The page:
Seeds are smart. Thanks to the wonders of evolution and molecular processes, seeds aim to germinate at the right time and at the right place. However, some seeds can remain dormant for years and not germinate despite favourable environmental conditions. Producing dormant seeds can be quite costly to a plant but it is a good survival strategy in unstable, disturbed habitats where germination cues might be too erratic.
Drs Justin Collette and Mark Ooi from the University of New South Wales investigated the relationship between three seed dormancy classes of almost 4,000 shrub species across temperate Australia and different environmental conditions. This is the first large-scale study showing that most shrubs produce dormant seeds in Australia. The temperature and rainfall seasonality seem to explain the distribution of the different seed dormancy types. The aim of Ooi’s research group is to better understand seed ecology and improve the conservation outcomes for planned burns.
There are five main types of seed dormancy. It can be physiological (water can enter the seed but chemical changes initiate the germination), physical (water cannot enter the seed), morphological (under-developed embryo delays the germination), morphophysiological or a combination of physiological and physical.
Colette and Ooi compiled perennial shrub records from the Australasian Virtual Herbarium and limited their study to the temperate regions of Australia. The dormancy classification was based on previous research publications and germination trials at the Australian Botanic Garden. The researchers checked the conservation status of each species and based on climatic factors (e.g., rainfall, temperature, seasonality), shrub occurrence, dormancy, the scientists tested the drivers of dormancy amongst 3990 species from 281 genera.
Most of the shrub species (79.4%) produced dormant seeds across Australia and overall, dormancy was more likely in cooler areas. Rainfall seasonality could have explained the distribution of shrubs with physiological and physical dormancy.
Physiological dormancy was more prevalent in areas with aseasonal rainfall whilst physical dormancy was likely in areas with highly seasonal rainfall. Physiological dormancy is said to be the most common dormancy type and in a fire-prone habitat, breaking this type of dormancy requires temperature and fire-related (e.g., smoke) cues.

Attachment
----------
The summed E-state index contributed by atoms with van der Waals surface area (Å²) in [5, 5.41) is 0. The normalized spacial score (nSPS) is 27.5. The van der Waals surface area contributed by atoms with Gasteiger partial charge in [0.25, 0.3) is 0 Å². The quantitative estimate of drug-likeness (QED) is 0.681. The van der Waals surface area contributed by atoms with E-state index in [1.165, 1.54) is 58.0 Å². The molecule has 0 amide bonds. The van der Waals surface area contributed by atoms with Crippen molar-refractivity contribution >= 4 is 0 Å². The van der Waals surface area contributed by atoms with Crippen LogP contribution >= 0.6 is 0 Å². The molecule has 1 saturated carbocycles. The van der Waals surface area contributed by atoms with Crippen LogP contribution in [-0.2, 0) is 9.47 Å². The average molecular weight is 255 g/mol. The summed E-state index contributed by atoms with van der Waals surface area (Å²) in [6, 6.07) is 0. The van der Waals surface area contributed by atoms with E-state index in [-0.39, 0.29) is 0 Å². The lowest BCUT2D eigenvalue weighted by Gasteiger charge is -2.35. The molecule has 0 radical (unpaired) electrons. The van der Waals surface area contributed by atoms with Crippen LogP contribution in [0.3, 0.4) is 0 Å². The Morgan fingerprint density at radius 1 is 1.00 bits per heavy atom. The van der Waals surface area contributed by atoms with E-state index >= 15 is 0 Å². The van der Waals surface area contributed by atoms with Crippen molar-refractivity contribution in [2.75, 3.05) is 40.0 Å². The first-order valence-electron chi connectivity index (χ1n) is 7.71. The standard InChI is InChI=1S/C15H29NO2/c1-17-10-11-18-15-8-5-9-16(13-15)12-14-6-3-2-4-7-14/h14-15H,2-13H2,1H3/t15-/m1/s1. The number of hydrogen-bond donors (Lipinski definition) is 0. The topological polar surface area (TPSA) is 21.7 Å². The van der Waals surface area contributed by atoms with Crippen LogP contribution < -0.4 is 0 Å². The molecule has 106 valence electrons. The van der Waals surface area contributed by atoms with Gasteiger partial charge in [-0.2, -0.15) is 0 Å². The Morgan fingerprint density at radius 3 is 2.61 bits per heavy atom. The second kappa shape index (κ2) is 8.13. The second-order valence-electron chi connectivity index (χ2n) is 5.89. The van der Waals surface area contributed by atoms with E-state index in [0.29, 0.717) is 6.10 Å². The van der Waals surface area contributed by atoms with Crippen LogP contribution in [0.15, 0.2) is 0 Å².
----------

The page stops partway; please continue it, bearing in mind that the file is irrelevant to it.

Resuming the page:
Threatened species were more likely to produce dormant seeds, especially physiological dormant ones, and occurred in aseasonal rainfall environments. These findings suggest that physiologically dormant species are at a disadvantage (more threatened) in fire-prone regions with aseasonal rainfall.
“[O]ne possible explanation for decreased suitability of aseasonal rainfall climates for the persistence of PD [physiologically dormant] species is delayed emergence,” wrote Collette and Ooi.
“If the seasonal obligation for germination does not match with the seasonal timing of a fire, germination and therefore seedling emergence can be delayed by up to a year. For other types of dormancy, with no seasonal temperature obligation, germination can occur immediately post-fire, as long as there is rainfall present.”
This large-scale study found a few patterns between seed dormancy type and environmental conditions for Australian shrubs. Whilst ecologists usually focus on seed size, shape and mass when studying plant communities and their functions, here, Collette and Ooi highlight that seed germination traits need more attention in the future.
“Understanding how all dormancy classes interact with the environment is the first step in predicting the outcomes of climate change and giving fire-managers the best chance of achieving positive management outcomes.”
Collette, J.C., Ooi, M.K.J., 2021. Distribution of seed dormancy classes across a fire-prone continent: effects of rainfall seasonality and temperature. Annals of Botany. https://doi.org/10.1093/aob/mcaa203